Cases & Course Materials

Dasher Company

Harvard Business School Case 608-113

No abstract is available at this time.

Purchase this case:
http://www.hbsp.harvard.edu/b01/en/common/item_detail.jhtml?id=608113

Kazuo Inamori, A Japanese Entrepreneur

Harvard Business School Case 408-039

The case provides insight into a business leader whose cognizance of contextual forces (social, economic, and political) allowed him to drive significant change in an industry and Japanese society in the second half of the twentieth century.

Purchase this case:
http://www.hbsp.harvard.edu/b01/en/common/item_detail.jhtml?id=408039

Leadership in Energy: Jim Rogers at Cinergy

Harvard Business School Case 408-097

Jim Rogers, CEO of the energy company Cinergy, has led the company from the brink of bankruptcy to one of the premier energy companies through selecting a focused strategy, aligning the organization to support it, and mobilizing all the employees to implementation. The case also discusses the strategies used by Rogers to communicate the strategy, which included innovative image maps.

Purchase this case:
http://www.hbsp.harvard.edu/b01/en/common/item_detail.jhtml?id=408097

Leadership in Energy: Jim Rogers at Cinergy

Harvard Business School Case 408-097

Jim Rogers, CEO of the energy company Cinergy, has led the company from the brink of bankruptcy to one of the premier energy companies through selecting a focused strategy, aligning the organization to support it, and mobilizing all the employees to implementation. The case also discusses the strategies used by Rogers to communicate the strategy, which included innovative image maps.

Purchase this case:
http://www.hbsp.harvard.edu/b01/en/common/item_detail.jhtml?id=408097

Linear Air: Creating the Air Taxi Industry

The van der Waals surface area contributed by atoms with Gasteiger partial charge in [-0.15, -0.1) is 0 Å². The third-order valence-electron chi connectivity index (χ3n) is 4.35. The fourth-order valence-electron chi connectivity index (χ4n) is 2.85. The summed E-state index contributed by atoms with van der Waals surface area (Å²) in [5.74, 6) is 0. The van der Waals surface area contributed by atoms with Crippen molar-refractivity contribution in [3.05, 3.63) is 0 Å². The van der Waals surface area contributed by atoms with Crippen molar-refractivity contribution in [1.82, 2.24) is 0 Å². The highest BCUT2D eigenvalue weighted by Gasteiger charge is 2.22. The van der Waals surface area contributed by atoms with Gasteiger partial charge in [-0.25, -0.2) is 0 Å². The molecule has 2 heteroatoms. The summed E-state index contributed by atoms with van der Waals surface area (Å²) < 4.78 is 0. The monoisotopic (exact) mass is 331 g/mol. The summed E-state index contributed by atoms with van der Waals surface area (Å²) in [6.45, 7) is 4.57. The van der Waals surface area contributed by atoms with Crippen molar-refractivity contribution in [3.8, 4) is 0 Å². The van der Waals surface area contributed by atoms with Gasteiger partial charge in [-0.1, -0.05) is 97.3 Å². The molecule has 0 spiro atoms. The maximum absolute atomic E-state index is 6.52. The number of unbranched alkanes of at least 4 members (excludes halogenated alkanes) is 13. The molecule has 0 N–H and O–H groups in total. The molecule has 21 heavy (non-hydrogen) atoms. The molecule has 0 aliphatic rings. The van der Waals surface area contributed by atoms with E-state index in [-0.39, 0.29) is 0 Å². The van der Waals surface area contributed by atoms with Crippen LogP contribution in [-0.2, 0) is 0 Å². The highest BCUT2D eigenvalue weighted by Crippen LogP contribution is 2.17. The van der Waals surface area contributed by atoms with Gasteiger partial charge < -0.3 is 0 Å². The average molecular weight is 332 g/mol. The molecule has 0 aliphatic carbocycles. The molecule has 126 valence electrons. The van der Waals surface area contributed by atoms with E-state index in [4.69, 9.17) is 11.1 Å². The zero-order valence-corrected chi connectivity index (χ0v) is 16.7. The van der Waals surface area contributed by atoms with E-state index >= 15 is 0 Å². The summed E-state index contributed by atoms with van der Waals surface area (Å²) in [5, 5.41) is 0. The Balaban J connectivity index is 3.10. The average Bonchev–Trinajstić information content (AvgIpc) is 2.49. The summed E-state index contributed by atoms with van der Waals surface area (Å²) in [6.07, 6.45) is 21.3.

Harvard Business School Case 808-107

No abstract is available at this time.

Purchase this case:
http://www.hbsp.harvard.edu/b01/en/common/item_detail.jhtml?id=808107

Parks Capital-Investment in US Retail, Inc.

Harvard Business School Case 208-104

Parks Capital acquired a Children's Apparel Manufacturer, American Child Clothing Manufacturers, Inc. (ACCM), in 2001. Two years later ACCM's largest retail customer, U.S. Retail, Inc., decided to evaluate strategic alternatives due to financial difficulties. Parks Capital must now decide whether to acquire U.S. Retail, to fund ACCM so it acquires U.S. Retail, or to sit on the sidelines.

Purchase this case:
http://www.hbsp.harvard.edu/b01/en/common/item_detail.jhtml?id=208104

Queensland Sugar Limited

Harvard Business School Case 508-038

Until industry deregulation in 2006, Queensland Sugar ran Australia's single-desk marketing system for raw sugar exports. Since deregulation, eight of the ten Queensland sugar millers have elected to continue collective marketing through QSL. However, several millers are threatening to leave the group and market on their own. Their primary objection is to QSL's board structure, which is currently divided equally between millers, growers, and independent directors. The case describes the evolution of Australia's sugar industry; the differing interests of growers, millers, and customers; and the impact of changes in global supply (e.g., the rise of Brazil as a major sugarcane and sugar producer) and demand (e.g., the increased use of sugarcane for ethanol production).

Purchase this case:
http://www.hbsp.harvard.edu/b01/en/common/item_detail.jhtml?id=508038

Ruling the Modern Corporation: The Debate over Limited Liability in Massachusetts

Harvard Business School Case 708-016